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As for Rove, he had not considered himself particularly close to either parent. It wasn't until after his mother's death that Rove began to seek out a new relationship with the man who had raised him, maybe because the son who had lost so much needed this bond for the first time. "It was in the '80s that I started seeing my father more, and we ended up vacationing every year in Santa Fe," Rove says. In 1998 they explored Louis' roots in Norway together, and in 2001, as the rest of the Bush White House was riveted by California's energy crisis, Rove was on the phone with his siblings trying to figure out how to keep his emphysema-stricken father's oxygenator running in Palm Springs. Louis died last July, and Karl keeps a little picture of him in a star-shaped frame in his office. As he studied the beaming image recently, Rove pronounced his father to have been a happy man: "He lived life exactly the way he wanted to live it."
Did the mysteries and eruptions of his own family draw him to one that never seemed to have a day of doubt about itself? "No, no. I mean, that suggests they're a substitute," Rove says. "Look, [the President] is my boss and my friend. I have benefited enormously by my association with him and his father. Both of them are great men. But you know, I had a great father."
The President and the architect have a jokey little ritual. When Rove comes across a book he thinks Bush might like to read--most recently, Ron Chernow's Alexander Hamilton--Rove lends it to him with the understanding that both will write something in it. Bush's inscriptions are often wry turns on all the speculation about who's the real brains of the operation. "He'll return it to me saying, 'I heartily recommend that you read this book,' like he came up with the idea," Rove says, laughing. "'I'm happy to loan you this book from my private library. Please return when finished.'" Bush recommends reading material to Rove as well. The latest is Israeli politician Natan Sharansky's book on democracy. "Being the cheapskate that he is," says Rove, "he simply told me to get a copy."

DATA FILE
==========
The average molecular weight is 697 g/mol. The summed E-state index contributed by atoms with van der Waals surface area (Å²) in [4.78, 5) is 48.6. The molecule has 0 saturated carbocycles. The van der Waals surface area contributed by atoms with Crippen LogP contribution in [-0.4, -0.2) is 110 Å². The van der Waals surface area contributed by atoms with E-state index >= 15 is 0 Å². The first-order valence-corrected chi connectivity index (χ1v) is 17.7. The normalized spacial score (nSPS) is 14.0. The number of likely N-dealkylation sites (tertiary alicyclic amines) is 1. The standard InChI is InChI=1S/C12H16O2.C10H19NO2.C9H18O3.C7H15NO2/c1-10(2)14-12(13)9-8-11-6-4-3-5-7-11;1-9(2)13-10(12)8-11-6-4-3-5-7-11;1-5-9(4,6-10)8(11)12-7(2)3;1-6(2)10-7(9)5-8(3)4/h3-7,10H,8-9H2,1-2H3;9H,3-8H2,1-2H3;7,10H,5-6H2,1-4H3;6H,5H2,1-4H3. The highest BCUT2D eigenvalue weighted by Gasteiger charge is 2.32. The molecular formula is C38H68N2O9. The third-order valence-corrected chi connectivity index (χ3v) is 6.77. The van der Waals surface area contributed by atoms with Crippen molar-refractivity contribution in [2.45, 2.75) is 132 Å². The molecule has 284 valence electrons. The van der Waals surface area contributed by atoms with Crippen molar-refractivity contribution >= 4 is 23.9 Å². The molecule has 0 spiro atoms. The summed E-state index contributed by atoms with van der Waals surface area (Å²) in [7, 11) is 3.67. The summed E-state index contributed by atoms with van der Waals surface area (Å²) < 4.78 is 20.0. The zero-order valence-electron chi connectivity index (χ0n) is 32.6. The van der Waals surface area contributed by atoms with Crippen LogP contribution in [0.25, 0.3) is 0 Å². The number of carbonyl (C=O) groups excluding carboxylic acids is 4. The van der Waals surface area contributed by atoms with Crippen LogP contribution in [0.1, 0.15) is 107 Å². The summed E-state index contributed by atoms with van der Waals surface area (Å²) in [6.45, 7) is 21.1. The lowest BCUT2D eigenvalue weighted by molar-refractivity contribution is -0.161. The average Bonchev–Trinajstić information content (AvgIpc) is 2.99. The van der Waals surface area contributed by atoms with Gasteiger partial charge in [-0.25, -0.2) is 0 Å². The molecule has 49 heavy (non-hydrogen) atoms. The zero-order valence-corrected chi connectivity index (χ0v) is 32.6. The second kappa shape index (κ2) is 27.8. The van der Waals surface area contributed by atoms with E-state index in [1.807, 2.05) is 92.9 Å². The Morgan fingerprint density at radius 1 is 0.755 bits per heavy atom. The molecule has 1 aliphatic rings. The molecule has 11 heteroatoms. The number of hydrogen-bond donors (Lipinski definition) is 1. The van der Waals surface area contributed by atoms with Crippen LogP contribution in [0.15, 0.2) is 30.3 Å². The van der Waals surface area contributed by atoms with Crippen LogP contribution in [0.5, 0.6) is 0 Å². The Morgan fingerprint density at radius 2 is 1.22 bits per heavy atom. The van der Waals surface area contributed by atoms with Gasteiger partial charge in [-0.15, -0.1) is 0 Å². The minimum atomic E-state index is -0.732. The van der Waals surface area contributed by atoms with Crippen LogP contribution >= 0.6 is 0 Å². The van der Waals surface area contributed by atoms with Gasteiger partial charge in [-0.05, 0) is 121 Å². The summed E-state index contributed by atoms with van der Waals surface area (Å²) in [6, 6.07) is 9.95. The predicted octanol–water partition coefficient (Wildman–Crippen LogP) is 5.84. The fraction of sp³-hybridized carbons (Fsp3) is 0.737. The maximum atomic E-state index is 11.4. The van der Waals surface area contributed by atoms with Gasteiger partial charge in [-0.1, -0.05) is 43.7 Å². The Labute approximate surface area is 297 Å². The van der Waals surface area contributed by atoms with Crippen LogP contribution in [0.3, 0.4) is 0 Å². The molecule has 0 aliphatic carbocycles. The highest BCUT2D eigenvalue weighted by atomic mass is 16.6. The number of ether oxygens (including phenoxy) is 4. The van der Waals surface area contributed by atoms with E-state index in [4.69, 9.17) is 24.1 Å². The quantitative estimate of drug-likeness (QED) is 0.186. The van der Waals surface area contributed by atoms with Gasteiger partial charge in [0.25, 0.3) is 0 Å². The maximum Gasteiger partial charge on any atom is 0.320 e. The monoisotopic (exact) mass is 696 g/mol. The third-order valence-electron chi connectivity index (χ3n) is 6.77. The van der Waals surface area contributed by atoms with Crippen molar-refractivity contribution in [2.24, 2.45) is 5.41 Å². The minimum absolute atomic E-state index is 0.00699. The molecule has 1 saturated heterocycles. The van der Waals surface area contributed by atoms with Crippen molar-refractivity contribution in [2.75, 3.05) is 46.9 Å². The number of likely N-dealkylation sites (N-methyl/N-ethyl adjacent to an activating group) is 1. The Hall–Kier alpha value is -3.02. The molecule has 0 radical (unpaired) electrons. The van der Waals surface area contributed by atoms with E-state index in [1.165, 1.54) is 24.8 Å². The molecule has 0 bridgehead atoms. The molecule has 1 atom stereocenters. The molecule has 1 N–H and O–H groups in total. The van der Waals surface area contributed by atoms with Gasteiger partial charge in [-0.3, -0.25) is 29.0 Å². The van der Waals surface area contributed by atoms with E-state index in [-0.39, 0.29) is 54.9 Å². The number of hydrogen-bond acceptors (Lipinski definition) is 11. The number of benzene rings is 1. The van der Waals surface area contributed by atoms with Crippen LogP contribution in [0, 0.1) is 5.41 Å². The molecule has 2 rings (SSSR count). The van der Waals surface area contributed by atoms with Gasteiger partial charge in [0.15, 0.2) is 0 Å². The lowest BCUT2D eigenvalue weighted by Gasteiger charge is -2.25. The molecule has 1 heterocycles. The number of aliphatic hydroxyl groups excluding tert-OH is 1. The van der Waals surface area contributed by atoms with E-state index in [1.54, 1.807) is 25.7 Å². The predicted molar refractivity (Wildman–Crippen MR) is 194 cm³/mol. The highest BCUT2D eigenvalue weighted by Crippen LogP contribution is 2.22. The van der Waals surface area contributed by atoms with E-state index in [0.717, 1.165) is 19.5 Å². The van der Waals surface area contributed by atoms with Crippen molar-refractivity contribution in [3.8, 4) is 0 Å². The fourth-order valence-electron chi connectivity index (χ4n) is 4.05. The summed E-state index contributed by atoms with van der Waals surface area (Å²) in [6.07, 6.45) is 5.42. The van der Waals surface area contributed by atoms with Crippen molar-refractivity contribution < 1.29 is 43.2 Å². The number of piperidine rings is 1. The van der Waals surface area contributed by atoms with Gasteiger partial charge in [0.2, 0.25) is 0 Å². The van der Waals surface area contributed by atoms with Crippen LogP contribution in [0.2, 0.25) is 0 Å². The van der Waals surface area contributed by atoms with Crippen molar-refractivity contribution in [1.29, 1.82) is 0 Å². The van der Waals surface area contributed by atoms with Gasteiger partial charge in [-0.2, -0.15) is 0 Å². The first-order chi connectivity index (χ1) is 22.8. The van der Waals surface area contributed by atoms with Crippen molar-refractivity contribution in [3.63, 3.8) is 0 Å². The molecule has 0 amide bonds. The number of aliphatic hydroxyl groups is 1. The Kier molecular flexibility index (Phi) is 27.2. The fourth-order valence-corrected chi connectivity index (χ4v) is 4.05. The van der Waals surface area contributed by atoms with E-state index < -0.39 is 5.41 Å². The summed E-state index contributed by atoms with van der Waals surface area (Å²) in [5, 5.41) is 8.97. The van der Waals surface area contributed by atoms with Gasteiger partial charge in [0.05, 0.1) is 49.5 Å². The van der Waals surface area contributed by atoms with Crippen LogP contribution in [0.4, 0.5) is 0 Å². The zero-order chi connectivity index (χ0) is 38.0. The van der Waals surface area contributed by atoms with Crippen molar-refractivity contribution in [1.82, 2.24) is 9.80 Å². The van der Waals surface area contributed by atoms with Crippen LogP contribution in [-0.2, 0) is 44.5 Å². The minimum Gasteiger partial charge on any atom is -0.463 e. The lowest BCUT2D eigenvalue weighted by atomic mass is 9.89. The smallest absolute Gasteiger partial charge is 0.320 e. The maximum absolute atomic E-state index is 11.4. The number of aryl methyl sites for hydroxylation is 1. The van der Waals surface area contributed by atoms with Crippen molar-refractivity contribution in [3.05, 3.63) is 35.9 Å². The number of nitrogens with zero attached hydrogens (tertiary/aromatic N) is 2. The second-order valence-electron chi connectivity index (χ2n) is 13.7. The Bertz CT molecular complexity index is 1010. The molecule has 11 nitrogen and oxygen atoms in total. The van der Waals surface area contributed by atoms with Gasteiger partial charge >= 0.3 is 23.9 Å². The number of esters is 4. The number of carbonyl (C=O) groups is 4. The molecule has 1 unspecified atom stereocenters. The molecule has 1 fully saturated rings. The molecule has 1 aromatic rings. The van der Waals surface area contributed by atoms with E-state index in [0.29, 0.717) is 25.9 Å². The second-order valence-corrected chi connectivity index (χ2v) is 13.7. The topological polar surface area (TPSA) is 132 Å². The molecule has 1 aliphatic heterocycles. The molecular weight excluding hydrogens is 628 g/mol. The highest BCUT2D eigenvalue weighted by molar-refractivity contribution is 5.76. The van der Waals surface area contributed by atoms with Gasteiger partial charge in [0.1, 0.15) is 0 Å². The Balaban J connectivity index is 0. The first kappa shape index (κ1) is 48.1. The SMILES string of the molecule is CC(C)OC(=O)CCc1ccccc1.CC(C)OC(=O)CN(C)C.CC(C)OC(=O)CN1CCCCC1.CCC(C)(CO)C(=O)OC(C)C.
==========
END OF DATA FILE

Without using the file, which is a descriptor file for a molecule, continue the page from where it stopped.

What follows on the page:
Rove is settling in for a second term, during which he says Bush will achieve big reforms that will fortify the Republican Party's hold on power well beyond Bush's presidency. But it's hard not to wonder what lies ahead for Karl Rove. There's already talk of a "Rove primary" in which a wide open field of G.O.P. hopefuls would vie for his talents. Rove misses Texas, McKinnon says, "but I don't know if it's in the cards for him to ever go back. It's gravity and physics that keep him here now."
So is Rove planning to pick a horse in 2008? "I don't know," he says. "I don't believe I will. I mean, I'm a Bush man." But there are other Bushes, and the Architect did buy a house in Florida a few years back. Rove says he takes that state's Governor, Jeb Bush, at his word when Jeb says he isn't running. But of course, you wouldn't expect Rove to be closing any options. "I don't think Marvin is running," Rove says, a sly smile creeping across his face. "I can't speak for Neil." --With reporting by Peta Owens-Liston/Salt Lake City and Stacy J. Willis/ Las Vegas